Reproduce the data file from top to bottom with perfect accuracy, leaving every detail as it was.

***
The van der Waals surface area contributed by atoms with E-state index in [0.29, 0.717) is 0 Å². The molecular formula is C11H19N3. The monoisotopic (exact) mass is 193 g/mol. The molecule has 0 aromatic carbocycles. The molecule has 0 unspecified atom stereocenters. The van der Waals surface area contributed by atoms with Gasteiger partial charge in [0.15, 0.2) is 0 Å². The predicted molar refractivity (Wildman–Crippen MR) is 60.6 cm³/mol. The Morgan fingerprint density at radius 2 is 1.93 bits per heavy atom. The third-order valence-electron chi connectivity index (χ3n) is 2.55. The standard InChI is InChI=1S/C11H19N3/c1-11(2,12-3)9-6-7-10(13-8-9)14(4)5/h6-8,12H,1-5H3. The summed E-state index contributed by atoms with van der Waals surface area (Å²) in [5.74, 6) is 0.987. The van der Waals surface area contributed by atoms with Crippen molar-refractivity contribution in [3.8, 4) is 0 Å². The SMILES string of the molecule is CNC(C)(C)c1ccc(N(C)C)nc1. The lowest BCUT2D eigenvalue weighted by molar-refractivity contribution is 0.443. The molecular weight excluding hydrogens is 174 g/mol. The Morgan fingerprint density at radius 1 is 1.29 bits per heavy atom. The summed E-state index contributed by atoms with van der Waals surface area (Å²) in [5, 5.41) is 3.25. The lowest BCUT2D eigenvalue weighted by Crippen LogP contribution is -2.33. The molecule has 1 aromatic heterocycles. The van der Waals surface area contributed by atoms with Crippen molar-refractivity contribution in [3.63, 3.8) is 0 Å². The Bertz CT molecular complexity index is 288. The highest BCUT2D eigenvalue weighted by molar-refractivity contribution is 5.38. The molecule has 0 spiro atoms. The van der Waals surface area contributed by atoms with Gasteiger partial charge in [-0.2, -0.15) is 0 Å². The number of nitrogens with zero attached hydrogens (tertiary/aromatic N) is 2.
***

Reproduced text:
The van der Waals surface area contributed by atoms with E-state index in [0.29, 0.717) is 0 Å². The molecular formula is C11H19N3. The monoisotopic (exact) mass is 193 g/mol. The molecule has 0 aromatic carbocycles. The molecule has 0 unspecified atom stereocenters. The van der Waals surface area contributed by atoms with Gasteiger partial charge in [0.15, 0.2) is 0 Å². The predicted molar refractivity (Wildman–Crippen MR) is 60.6 cm³/mol. The Morgan fingerprint density at radius 2 is 1.93 bits per heavy atom. The third-order valence-electron chi connectivity index (χ3n) is 2.55. The standard InChI is InChI=1S/C11H19N3/c1-11(2,12-3)9-6-7-10(13-8-9)14(4)5/h6-8,12H,1-5H3. The summed E-state index contributed by atoms with van der Waals surface area (Å²) in [5.74, 6) is 0.987. The van der Waals surface area contributed by atoms with Crippen molar-refractivity contribution in [3.8, 4) is 0 Å². The SMILES string of the molecule is CNC(C)(C)c1ccc(N(C)C)nc1. The lowest BCUT2D eigenvalue weighted by molar-refractivity contribution is 0.443. The molecular weight excluding hydrogens is 174 g/mol. The Morgan fingerprint density at radius 1 is 1.29 bits per heavy atom. The summed E-state index contributed by atoms with van der Waals surface area (Å²) in [5, 5.41) is 3.25. The lowest BCUT2D eigenvalue weighted by Crippen LogP contribution is -2.33. The molecule has 1 aromatic heterocycles. The van der Waals surface area contributed by atoms with Crippen molar-refractivity contribution in [3.63, 3.8) is 0 Å². The Bertz CT molecular complexity index is 288. The highest BCUT2D eigenvalue weighted by molar-refractivity contribution is 5.38. The molecule has 0 spiro atoms. The van der Waals surface area contributed by atoms with Gasteiger partial charge in [-0.2, -0.15) is 0 Å². The number of nitrogens with zero attached hydrogens (tertiary/aromatic N) is 2.